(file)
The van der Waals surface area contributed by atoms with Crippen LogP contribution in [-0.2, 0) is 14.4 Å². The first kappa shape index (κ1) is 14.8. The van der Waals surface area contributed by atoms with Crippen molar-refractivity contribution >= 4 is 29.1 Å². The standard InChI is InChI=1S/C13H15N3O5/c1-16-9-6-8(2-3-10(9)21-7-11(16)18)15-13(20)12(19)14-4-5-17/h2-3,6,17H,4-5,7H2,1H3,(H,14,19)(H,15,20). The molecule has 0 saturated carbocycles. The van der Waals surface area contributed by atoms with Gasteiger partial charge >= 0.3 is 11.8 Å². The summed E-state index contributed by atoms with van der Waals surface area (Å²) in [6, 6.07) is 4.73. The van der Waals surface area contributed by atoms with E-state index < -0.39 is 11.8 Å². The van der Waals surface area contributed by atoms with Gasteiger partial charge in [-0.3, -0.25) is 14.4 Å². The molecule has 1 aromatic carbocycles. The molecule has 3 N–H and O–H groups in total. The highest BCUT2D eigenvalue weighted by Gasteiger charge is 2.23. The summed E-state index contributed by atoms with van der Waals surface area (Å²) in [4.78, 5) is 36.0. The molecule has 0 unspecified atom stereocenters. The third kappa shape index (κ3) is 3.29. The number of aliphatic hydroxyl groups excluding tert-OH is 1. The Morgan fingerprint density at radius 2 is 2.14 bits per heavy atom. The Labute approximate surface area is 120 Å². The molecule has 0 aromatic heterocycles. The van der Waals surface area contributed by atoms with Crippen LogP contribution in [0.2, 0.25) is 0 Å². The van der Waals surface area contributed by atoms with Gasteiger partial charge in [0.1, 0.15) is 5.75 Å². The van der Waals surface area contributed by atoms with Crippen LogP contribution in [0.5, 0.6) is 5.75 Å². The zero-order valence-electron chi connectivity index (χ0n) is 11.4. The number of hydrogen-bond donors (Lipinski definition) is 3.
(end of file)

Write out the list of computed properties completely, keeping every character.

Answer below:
The van der Waals surface area contributed by atoms with Crippen LogP contribution in [-0.2, 0) is 14.4 Å². The first kappa shape index (κ1) is 14.8. The van der Waals surface area contributed by atoms with Crippen molar-refractivity contribution >= 4 is 29.1 Å². The standard InChI is InChI=1S/C13H15N3O5/c1-16-9-6-8(2-3-10(9)21-7-11(16)18)15-13(20)12(19)14-4-5-17/h2-3,6,17H,4-5,7H2,1H3,(H,14,19)(H,15,20). The molecule has 0 saturated carbocycles. The van der Waals surface area contributed by atoms with Gasteiger partial charge >= 0.3 is 11.8 Å². The summed E-state index contributed by atoms with van der Waals surface area (Å²) in [6, 6.07) is 4.73. The van der Waals surface area contributed by atoms with E-state index < -0.39 is 11.8 Å². The van der Waals surface area contributed by atoms with Gasteiger partial charge in [-0.3, -0.25) is 14.4 Å². The molecule has 1 aromatic carbocycles. The molecule has 3 N–H and O–H groups in total. The highest BCUT2D eigenvalue weighted by Gasteiger charge is 2.23. The summed E-state index contributed by atoms with van der Waals surface area (Å²) in [4.78, 5) is 36.0. The molecule has 0 unspecified atom stereocenters. The third kappa shape index (κ3) is 3.29. The number of aliphatic hydroxyl groups excluding tert-OH is 1. The Morgan fingerprint density at radius 2 is 2.14 bits per heavy atom. The Labute approximate surface area is 120 Å². The molecule has 0 aromatic heterocycles. The van der Waals surface area contributed by atoms with Crippen LogP contribution in [0.2, 0.25) is 0 Å². The van der Waals surface area contributed by atoms with Gasteiger partial charge in [0.1, 0.15) is 5.75 Å². The van der Waals surface area contributed by atoms with Crippen LogP contribution in [0.5, 0.6) is 5.75 Å². The zero-order valence-electron chi connectivity index (χ0n) is 11.4. The number of hydrogen-bond donors (Lipinski definition) is 3.